It’s a big book told with flair and packed with the secret and dangerous campaigns of World War II Intelligence in the European and North African theatre. The stories flow in stages as the war moves through the Nazi occupation of France and the setting up of the Free French with de Gaulle in London, and on to the US landings in Northern Africa and Sicily and the D-Day landings. In pre-war Paris, alive with German spies for the Abwehr, Paillole develops his French underground. Then Abtey and Baker escape from Paris after the occupation, with Baker’s chateau a jumping off point for a plan to make Lisbon a route to deliver information to London. From there, under Paillole’s direction, Abtey and Baker move their operations to Casablanca connecting with Paillole in Marseilles and smuggling further Intelligence out through Lisbon. In all this, a host of characters emerge as small and large heroes, along with the occasional traitor.

In the final gripping chapters, Baker emerges from more than a year hospitalised in Casablanca with life threatening illnesses, during which her room at the clinic became an espionage meeting place. With Abtey and a handful of colleagues she continued her work for the war in treks across North Africa performing before packed out audiences of Allied troops, those about to go into action as well as the wounded and injured recovering in hospital centres. On these trips, not only did the small group come near to death – both theirs and the carnage of battle – but they also gathered Intelligence on the rapidly growing anti-colonial movements among the Arabs in French North Africa.

In time, Baker was appointed a 2nd Lieutenant in the French Women’s air Force Corps – propaganda division, going on to do performances in Germany after the armistice, even to sing for the ragged inmates of the Buchenwald death camp. Her performances were often emotional and arousing. At a grand gala on 14 July 1943 in Algiers to celebrate the beginning of the Allied push back in North Africa, Charles de Gaulle, as he greeted Baker, pressed into her hands a “tiny gold Cross of Lorraine”. Baker would be eternally honoured by the French, eventually being awarded the Legion d’Honneur in December 1957. Josephine Baker died in April 1975. Her chateau is today a museum to her memory and she is buried in the Pantheon in Paris, as Lewis concludes “a silent hero of the shadow wars”.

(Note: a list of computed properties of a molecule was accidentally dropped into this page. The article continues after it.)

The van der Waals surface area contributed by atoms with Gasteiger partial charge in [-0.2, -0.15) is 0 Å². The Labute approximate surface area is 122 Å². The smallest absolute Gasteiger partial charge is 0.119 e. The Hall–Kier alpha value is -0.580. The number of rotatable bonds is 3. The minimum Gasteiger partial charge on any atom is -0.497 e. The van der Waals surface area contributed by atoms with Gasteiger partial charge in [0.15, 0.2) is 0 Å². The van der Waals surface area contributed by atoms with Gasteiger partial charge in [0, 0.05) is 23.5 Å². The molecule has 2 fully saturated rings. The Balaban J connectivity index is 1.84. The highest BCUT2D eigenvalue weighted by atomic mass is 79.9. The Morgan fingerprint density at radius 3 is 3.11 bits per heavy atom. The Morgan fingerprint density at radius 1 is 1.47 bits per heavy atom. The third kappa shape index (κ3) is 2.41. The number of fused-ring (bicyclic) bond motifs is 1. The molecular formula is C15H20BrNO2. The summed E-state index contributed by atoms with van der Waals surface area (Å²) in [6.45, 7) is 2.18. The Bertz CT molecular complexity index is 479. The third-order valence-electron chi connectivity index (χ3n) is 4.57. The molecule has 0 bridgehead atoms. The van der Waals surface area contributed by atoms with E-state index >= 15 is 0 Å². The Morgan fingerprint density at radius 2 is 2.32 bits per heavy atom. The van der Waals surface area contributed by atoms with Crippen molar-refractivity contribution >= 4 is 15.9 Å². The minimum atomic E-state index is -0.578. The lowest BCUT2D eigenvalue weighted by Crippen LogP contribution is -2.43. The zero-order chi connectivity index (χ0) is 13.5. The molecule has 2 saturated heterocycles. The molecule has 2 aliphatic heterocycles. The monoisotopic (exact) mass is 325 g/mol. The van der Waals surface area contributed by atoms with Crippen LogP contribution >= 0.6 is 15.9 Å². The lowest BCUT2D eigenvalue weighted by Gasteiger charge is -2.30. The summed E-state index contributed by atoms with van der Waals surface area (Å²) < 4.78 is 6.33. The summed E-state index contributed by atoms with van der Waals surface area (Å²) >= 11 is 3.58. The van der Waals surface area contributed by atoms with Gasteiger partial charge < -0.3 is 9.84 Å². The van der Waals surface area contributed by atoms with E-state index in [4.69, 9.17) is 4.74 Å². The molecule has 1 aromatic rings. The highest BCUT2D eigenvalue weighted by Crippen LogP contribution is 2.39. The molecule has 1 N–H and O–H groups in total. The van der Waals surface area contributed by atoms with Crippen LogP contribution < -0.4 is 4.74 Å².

Lewis has produced a thriller of a book, taking up the twists and turns of so many in those shadow wars. Some were caught and executed, others were imprisoned, like Abtey in Tangiers where he staged a clever escape. In Baker’s case, she was both leader and foot soldier and, in her final years of the war, her show talent and its morale raising was almost as important as the espionage Intelligence she delivered.

Anne Henderson is Deputy Director of The Sydney Institute and author of Menzies at War, which was shortlisted for the 2015 Prime Minister’s Award for Australian History.